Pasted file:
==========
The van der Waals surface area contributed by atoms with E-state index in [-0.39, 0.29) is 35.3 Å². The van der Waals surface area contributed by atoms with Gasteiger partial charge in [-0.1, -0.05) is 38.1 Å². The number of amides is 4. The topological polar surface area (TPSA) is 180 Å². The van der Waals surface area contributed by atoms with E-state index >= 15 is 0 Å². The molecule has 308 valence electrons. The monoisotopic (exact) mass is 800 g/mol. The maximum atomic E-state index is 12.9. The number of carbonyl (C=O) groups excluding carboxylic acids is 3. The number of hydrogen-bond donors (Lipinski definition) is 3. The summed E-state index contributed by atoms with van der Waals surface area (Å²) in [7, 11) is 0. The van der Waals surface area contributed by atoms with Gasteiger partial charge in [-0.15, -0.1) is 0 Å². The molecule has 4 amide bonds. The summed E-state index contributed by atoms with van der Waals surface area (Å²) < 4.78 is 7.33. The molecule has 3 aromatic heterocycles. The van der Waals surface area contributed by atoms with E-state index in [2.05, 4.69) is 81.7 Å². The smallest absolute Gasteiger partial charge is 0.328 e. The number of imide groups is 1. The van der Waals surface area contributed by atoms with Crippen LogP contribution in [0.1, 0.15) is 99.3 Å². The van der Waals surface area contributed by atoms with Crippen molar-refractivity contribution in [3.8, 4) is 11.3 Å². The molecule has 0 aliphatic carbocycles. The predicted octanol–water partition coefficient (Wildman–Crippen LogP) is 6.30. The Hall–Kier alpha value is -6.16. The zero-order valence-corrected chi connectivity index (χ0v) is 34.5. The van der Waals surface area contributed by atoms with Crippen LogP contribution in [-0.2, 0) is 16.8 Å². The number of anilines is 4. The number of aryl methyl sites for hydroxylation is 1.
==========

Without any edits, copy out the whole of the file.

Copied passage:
The van der Waals surface area contributed by atoms with E-state index in [-0.39, 0.29) is 35.3 Å². The van der Waals surface area contributed by atoms with Gasteiger partial charge in [-0.1, -0.05) is 38.1 Å². The number of amides is 4. The topological polar surface area (TPSA) is 180 Å². The van der Waals surface area contributed by atoms with E-state index >= 15 is 0 Å². The molecule has 308 valence electrons. The monoisotopic (exact) mass is 800 g/mol. The maximum atomic E-state index is 12.9. The number of carbonyl (C=O) groups excluding carboxylic acids is 3. The number of hydrogen-bond donors (Lipinski definition) is 3. The summed E-state index contributed by atoms with van der Waals surface area (Å²) in [7, 11) is 0. The van der Waals surface area contributed by atoms with Gasteiger partial charge in [-0.15, -0.1) is 0 Å². The molecule has 4 amide bonds. The summed E-state index contributed by atoms with van der Waals surface area (Å²) < 4.78 is 7.33. The molecule has 3 aromatic heterocycles. The van der Waals surface area contributed by atoms with E-state index in [2.05, 4.69) is 81.7 Å². The smallest absolute Gasteiger partial charge is 0.328 e. The number of imide groups is 1. The van der Waals surface area contributed by atoms with Crippen LogP contribution in [0.1, 0.15) is 99.3 Å². The van der Waals surface area contributed by atoms with Crippen molar-refractivity contribution in [3.8, 4) is 11.3 Å². The molecule has 0 aliphatic carbocycles. The predicted octanol–water partition coefficient (Wildman–Crippen LogP) is 6.30. The Hall–Kier alpha value is -6.16. The zero-order valence-corrected chi connectivity index (χ0v) is 34.5. The van der Waals surface area contributed by atoms with Crippen LogP contribution in [-0.2, 0) is 16.8 Å². The number of anilines is 4. The number of aryl methyl sites for hydroxylation is 1.